Like omnichannel, you would think the concept of creating a great customer experience should be obvious by now. Yet in reality it’s only beginning to seep into the consciousness of retailers. A positive sign: at NRF 2019 conference, “Retail’s Big Show,” the majority of presentations were under the “customer experience” rubric.

What Are They Really Selling?

Amazon doesn’t sell books or food or diapers. It sells an incomparable customer experience based on comfort and convenience. What other retailer not only lets you return items for free, but often lets you keep them and gives you a refund regardless?

Costco isn’t selling paper towels; it’s selling an adventure of low prices and unique, ever-changing offerings. With its maximum markup of 10% and a 2% profit margin, customers know that the chain is on their side.

Kroger, the nation’s largest grocery chain, is not selling groceries; it’s selling an easy way to eat. And it will provide it to customers whether they want to make their own meals, buy fully-prepared ones, or even dine out.

This new category even has a (pretty awkward) name: groceraunt. Kroger entered it in 2017 with its first Kitchen 1883 restaurant. Attached to its Lexington, KY grocery, the restaurant features regional, American comfort food at reasonable prices. With glowing Yelp reviews, lines have been out the door.

Kitchen 1883 isn’t simply to increase profits; it’s using it as a food lab, getting a better sense of what its customers want to eat and are willing to pay. This gives it a leg up for any future venture into providing hot, prepared foods for time-starved millennials.

The company is also rolling out its Scan, Bag, Go technology, allowing customers to simply scan the items in their cart and leave without ever having to wait in a checkout line.

Not to be outdone, Gelson’s, an upscale Southern California grocery chain, is opening tapas, wine and beer bars inside its grocery stores. Why would anyone want to have a drink in a grocery? Because Gelson’s employees will even do the shopping for you while you relax or meet friends for lunch.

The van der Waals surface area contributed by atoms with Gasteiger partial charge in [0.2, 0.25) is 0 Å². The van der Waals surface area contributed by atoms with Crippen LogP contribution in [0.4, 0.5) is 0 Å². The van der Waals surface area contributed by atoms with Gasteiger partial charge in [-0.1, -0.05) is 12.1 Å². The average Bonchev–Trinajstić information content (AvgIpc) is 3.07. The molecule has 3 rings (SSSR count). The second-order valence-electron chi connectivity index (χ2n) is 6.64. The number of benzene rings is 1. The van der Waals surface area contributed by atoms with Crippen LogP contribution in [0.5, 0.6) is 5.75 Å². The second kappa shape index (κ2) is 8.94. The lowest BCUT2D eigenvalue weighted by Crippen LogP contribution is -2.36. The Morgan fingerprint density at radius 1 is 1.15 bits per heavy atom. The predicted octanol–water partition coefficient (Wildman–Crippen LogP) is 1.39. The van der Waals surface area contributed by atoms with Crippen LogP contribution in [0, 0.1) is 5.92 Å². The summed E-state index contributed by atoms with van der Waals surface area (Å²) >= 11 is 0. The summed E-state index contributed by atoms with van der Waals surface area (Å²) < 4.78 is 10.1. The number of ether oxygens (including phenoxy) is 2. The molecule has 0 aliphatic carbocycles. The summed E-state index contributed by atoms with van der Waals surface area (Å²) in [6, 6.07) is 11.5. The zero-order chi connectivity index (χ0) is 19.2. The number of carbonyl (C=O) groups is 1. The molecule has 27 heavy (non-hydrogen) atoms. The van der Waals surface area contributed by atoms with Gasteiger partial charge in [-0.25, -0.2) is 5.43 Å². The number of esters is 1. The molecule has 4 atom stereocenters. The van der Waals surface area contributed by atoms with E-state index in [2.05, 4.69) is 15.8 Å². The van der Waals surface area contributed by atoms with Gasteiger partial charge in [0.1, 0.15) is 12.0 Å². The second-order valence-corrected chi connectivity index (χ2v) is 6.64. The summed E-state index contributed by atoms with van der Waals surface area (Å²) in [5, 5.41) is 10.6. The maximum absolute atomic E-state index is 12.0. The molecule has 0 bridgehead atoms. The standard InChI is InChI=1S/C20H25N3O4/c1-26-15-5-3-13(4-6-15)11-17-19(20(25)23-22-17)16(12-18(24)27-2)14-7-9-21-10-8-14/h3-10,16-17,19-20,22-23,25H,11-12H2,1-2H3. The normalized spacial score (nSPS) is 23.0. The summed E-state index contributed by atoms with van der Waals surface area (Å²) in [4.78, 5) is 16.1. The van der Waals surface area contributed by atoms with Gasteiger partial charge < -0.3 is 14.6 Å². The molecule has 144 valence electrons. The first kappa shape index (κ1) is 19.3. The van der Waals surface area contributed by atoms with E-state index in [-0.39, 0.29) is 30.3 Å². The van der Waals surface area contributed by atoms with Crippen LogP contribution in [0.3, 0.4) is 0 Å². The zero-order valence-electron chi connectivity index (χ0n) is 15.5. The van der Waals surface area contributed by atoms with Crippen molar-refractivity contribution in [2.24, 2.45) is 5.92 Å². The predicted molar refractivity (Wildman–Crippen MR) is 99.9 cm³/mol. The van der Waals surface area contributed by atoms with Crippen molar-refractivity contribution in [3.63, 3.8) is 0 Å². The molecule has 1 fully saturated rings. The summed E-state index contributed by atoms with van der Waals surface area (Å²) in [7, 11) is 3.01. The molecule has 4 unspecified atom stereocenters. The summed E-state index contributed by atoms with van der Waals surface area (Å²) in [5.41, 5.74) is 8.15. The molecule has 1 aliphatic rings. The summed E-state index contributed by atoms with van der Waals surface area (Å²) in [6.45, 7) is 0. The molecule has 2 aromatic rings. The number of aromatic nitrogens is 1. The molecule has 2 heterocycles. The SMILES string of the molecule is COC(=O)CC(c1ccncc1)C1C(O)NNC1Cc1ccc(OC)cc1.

Costco isn’t losing money by providing free samples. It’s encouraging people to try new products and motivating them to come more often. Because there are no two more powerful words in the English language than “free food.”

What Are the Winners Doing?

The common bottom line: These retailers are finding out what the customer wants, and then figuring out unique ways to provide it.

But what works today may become stale tomorrow—just like omnichannel. To avoid that, retailers need to use augmented intelligence to understand the changing context behind customer trends so that continuous improvement becomes the goal. Ensure that innovative strategies remain innovative. Give the customer continuously new experiences, and engage with them in highly personalized ways to meet their ever-rising expectations.

Whether you’re constantly updating your menu, moving the merchandise around to force customers to pass things they’ve never seen, or using technology to determine each individual customer’s preferences and appealing directly to them, the need to sell unique and gratifying experiences to each consumer never stops.

And when customer experience itself become a tired buzzword, as it surely will, the retail industry – and the consumer – will have succeeded.

Seeta Hariharan is General Manager and Group Head, TCS Digital Software & Solutions Group